Aspect ratio affects everything we do as photographers, from creating images in-camera to making prints and posting photos online. Here are three videos I made to help you navigate aspect ratio and keep your creative vision intact from camera to the final product.
Intro to Aspect Ratio
The first video is an introduction to aspect ratio and addresses the different types of cameras and what aspect ratios they use and what that means for you, the photographer.
How Aspect Ratio Affects Prints
The second video discusses how aspect ratio is connected to print sizes and how that’s affected by your camera’s ratio.
Aspect Ratio on Social Media
The third video is about how aspect ratio is connected to social media. It’s not related to any normal camera aspect ratio, so this video will parse how to get keep the integrity of your photos as much as possible when posting on social sites.
Twenty years into photography, it’s rare to find a subject I haven’t already photographed in some capacity. Enter Night Snow. Whenever possible, I get outside when it’s snowing those big, fat beautiful flakes, but I had never tried it at night.
First, it required me to do something I absolutely hate: take a tripod. I’m about as anti-tripod as anyone can be who still owns one. I find them extremely limiting. I knew with how dark it was that I would need a tripod to shoot at slower shutter speeds if I wanted to have a low(ish) ISO, which increases my image quality.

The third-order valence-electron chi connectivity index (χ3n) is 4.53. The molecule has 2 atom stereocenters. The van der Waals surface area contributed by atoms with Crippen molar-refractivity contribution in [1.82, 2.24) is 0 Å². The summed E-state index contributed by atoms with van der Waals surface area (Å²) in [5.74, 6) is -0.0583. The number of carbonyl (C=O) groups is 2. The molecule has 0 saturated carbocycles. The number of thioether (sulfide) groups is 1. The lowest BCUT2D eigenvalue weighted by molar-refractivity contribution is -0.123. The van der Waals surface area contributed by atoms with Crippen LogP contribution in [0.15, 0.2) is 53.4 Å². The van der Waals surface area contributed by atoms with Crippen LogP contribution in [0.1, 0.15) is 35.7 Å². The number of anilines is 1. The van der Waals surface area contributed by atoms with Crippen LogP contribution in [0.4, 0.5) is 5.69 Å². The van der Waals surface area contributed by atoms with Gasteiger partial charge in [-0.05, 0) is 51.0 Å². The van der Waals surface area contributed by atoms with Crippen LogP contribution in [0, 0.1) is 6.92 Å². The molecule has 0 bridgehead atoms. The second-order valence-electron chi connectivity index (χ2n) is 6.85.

But, of course, slow shutter speeds mean that the snow streaks across the image, which isn’t really the effect I was going for. And if the speeds are slow enough, you can’t even tell it’s snowing at all.
Comparing Shutter Speeds for Night Snow
Let’s compare the three images below. The image top left is at a shutter speed 0.8 seconds. Is it even snowing? I can’t tell! The top right image is at 1/8 second. Better! The bottom image is 1/100 second and it has more of the type of night snow look I was going for. However, I had to shoot at ISO 12,800 AND underexpose the image quite a bit to shoot at that shutter speed, which means the quality of the image wasn’t great. The color was terrible, but it does look decent in black & white.
The image below is the best compromise between all the factors. It’s 1/50 sec. And even though it’s ISO 12,800, since I didn’t underexpose it as much as the image above, the color didn’t turn out too terribly. Oh, and all of these photos are at f/2.
I can admit that my greatest strength as a photographer isn’t thinking of all possible scenarios in advance. One of my greatest strengths is being very quick to adapt to a situation to make it work in my favor.
So that means I decided to crank the ISO (3200-12,800) and accept the graininess that comes with that in order to get my shutter speed high enough to (somewhat) freeze the flakes in midair and get the type of night snow photos that I wanted.
I was glad to have the tripod, though. It made a nice walking stick.
Pro Tip: Stability Technique
Just because I’m morally opposed to tripods, it doesn’t mean that I don’t do whatever I can to stabilize my camera to get sharp images. For example, for the image below, wedged my lens into the corner of one of those small squares at the top of the fence to add some stability for this night snow shot. I used trees, buildings and all types of furniture to do the same.